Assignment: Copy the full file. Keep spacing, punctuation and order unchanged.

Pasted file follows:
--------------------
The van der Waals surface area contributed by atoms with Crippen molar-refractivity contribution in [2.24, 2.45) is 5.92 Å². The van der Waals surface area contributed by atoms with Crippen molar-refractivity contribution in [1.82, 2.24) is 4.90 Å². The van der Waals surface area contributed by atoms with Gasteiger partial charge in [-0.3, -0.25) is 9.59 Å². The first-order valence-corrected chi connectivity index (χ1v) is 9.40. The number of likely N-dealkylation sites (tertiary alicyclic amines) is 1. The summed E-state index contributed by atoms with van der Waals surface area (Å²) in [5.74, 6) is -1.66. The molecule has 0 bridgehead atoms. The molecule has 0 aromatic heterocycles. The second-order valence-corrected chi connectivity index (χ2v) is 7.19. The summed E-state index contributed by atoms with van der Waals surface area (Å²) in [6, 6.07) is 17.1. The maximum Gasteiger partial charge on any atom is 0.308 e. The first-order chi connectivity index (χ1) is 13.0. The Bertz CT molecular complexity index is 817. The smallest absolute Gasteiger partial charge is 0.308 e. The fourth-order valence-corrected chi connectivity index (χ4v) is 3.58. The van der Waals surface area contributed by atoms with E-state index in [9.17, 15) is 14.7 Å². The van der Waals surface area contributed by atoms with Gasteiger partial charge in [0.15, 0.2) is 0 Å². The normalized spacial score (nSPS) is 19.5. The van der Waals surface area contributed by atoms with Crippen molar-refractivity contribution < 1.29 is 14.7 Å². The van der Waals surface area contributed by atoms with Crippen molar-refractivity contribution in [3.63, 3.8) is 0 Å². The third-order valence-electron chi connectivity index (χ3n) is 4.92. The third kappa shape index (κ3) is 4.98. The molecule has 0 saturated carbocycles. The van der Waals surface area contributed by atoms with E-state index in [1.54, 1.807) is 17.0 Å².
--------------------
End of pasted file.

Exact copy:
The van der Waals surface area contributed by atoms with Crippen molar-refractivity contribution in [2.24, 2.45) is 5.92 Å². The van der Waals surface area contributed by atoms with Crippen molar-refractivity contribution in [1.82, 2.24) is 4.90 Å². The van der Waals surface area contributed by atoms with Gasteiger partial charge in [-0.3, -0.25) is 9.59 Å². The first-order valence-corrected chi connectivity index (χ1v) is 9.40. The number of likely N-dealkylation sites (tertiary alicyclic amines) is 1. The summed E-state index contributed by atoms with van der Waals surface area (Å²) in [5.74, 6) is -1.66. The molecule has 0 bridgehead atoms. The molecule has 0 aromatic heterocycles. The second-order valence-corrected chi connectivity index (χ2v) is 7.19. The summed E-state index contributed by atoms with van der Waals surface area (Å²) in [6, 6.07) is 17.1. The maximum Gasteiger partial charge on any atom is 0.308 e. The first-order chi connectivity index (χ1) is 13.0. The Bertz CT molecular complexity index is 817. The smallest absolute Gasteiger partial charge is 0.308 e. The fourth-order valence-corrected chi connectivity index (χ4v) is 3.58. The van der Waals surface area contributed by atoms with E-state index in [9.17, 15) is 14.7 Å². The van der Waals surface area contributed by atoms with Gasteiger partial charge in [0.15, 0.2) is 0 Å². The normalized spacial score (nSPS) is 19.5. The van der Waals surface area contributed by atoms with Crippen molar-refractivity contribution < 1.29 is 14.7 Å². The van der Waals surface area contributed by atoms with Crippen molar-refractivity contribution in [3.63, 3.8) is 0 Å². The third-order valence-electron chi connectivity index (χ3n) is 4.92. The third kappa shape index (κ3) is 4.98. The molecule has 0 saturated carbocycles. The van der Waals surface area contributed by atoms with E-state index in [1.54, 1.807) is 17.0 Å².